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Lent - Day 2

Day 2  Monday 



That which we have seen and heard we proclaim also to you, so that you too may have fellowship with us; and indeed our fellowship is with the Father and with his Son Jesus Christ (1 John 1: 3).


Matthew 9: 9-13 
As Jesus passed on from there, he saw a man called Matthew, sitting at the tax booth, and he said to him, “Follow me.” And he rose and followed him. 
And as Jesus reclined at table at the house, behold, many tax collectors and sinners came and were reclining with Jesus and his disciples. And when the Pharisees saw this, they said to his disciples, “Why does your teacher eat with tax collectors and sinners?” But when he heard it, he said, “Those who are well have no need of a physician, but those who are sick. Go and learn what this means, ‘I desire mercy, and not sacrifice.’ For I came not to call the righteous, but sinners.”
Mark 10: 45  
For even the Son of Man came not to be served but to serve, and give his life as a ransom for many.
Luke 19: 10 
For the Son of Man came to seek and to save the lost.
John 3: 17 
For God did not send his Son into the world to condemn the world, but in order that the world might be saved through him.


In today’s passages we can connect Jesus’ love for his Father with his sense of mission. For Jesus, the purpose of the drama of Passion Week is to love his Father by redeeming lost humanity. Let’s follow the thread of the story line: 
The heart of Jesus is his love for his Father.
The mission of Jesus was (and is) to do his Father’s will.
The will of the Father and the Son toward us is to call sinners, to seek and to save the lost, to give the Son’s life as a ransom for many, that the world might be saved through him.
The purpose of Jesus enacting his eternal love for his Father from within our humanity is our eternal salvation! To take away our sins. To include us in the Triune life! To give us a share in the Son’s sonship! To make everything sad come untrue and inaugurate the creation of the new heavens and earth.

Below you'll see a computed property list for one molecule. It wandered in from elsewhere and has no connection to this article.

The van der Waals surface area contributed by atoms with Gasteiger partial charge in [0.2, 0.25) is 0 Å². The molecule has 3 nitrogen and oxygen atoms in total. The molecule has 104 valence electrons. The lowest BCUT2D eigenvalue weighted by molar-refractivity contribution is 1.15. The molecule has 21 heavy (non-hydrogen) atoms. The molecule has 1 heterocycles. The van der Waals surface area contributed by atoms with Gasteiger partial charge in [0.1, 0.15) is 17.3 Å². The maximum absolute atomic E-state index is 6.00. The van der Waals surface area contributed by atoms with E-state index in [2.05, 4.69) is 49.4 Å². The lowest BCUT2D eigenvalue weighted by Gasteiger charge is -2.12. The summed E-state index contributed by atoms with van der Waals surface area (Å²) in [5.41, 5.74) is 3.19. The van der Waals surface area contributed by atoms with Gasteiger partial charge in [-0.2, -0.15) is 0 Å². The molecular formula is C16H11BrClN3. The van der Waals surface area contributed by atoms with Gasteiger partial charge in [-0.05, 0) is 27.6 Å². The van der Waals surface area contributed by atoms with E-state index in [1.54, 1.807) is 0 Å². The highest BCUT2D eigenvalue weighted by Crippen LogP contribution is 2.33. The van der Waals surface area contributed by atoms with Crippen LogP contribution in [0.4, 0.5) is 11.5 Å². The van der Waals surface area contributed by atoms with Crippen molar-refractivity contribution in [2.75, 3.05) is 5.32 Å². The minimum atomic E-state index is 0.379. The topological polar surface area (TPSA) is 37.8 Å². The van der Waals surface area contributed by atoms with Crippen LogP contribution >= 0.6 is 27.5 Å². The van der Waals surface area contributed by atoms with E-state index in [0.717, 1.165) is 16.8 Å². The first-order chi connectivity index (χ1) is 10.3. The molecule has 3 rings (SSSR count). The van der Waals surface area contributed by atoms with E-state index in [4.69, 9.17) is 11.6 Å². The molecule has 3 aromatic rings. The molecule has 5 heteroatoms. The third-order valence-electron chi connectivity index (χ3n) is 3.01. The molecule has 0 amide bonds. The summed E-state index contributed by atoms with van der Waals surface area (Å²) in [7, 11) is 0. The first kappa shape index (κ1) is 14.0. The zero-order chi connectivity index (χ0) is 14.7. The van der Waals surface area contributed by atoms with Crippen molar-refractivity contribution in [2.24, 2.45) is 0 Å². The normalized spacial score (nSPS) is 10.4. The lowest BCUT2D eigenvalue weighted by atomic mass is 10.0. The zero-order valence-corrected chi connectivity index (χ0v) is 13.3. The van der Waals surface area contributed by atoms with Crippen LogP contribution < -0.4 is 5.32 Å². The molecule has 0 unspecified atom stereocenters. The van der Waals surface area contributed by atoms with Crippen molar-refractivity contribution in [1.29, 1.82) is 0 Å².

To put it another way, Passion Week is the climax of the story of the Redeemer. The final battle of the hero along the way of his journey to save his people. He came from heaven to fight against the enemies of humankind and thus bring back to his Father a great gift: human beings ransomed, freed, restored and forgiven.
So Jesus can answer these ultimate questions for himself.
Why have you come here?
I came that they may have life and have it abundantly. John 10: 10
What gift do you bring us?
I give them eternal life, and they will never perish, and no one will snatch them out of my hand. John 10: 28  
What promise do you make?
Because I live, you also will live. In that day you will know that I am in the Father, and you in me, and I in you. John 14: 19b-20.


Once again, we will pray with Jesus using the words from his lips in Scripture. Pray these passages aloud several times, imagining Jesus in various Biblical situations. Feel his passion for us—for you—as you enter into the prayers he made on our behalf.
As Jesus prepares to teach his disciples:
I will tell of your name to my brothers; in the midst of the congregation, I will praise you (Hebrews 2: 12; Psalm 22: 22).
As Jesus prays in Gethsemane before his arrest, 
And this is eternal life, that they know you, the only true God, and Jesus Christ whom you have sent. Father, I desire that they also, whom you have given me, may be with me where I am, to see my glory that you have given me because you loved me before the foundation of the world. . . . I made known to them your name, and I will continue to make it known, that the love with which you have loved me may be in them, and I in them (John 17: 3, 24).
As he arrives in heaven after his ascension, making intercession for us,
Behold, I and the children God has given me (Hebrews 2: 13; Isaiah 8: 18).
Finish your prayers by recalling aloud the redeeming purpose of the Gospels:
These are written so that you may believe that Jesus is the Christ, the Son of God, and that by believing you may have life in his name (John 20: 31).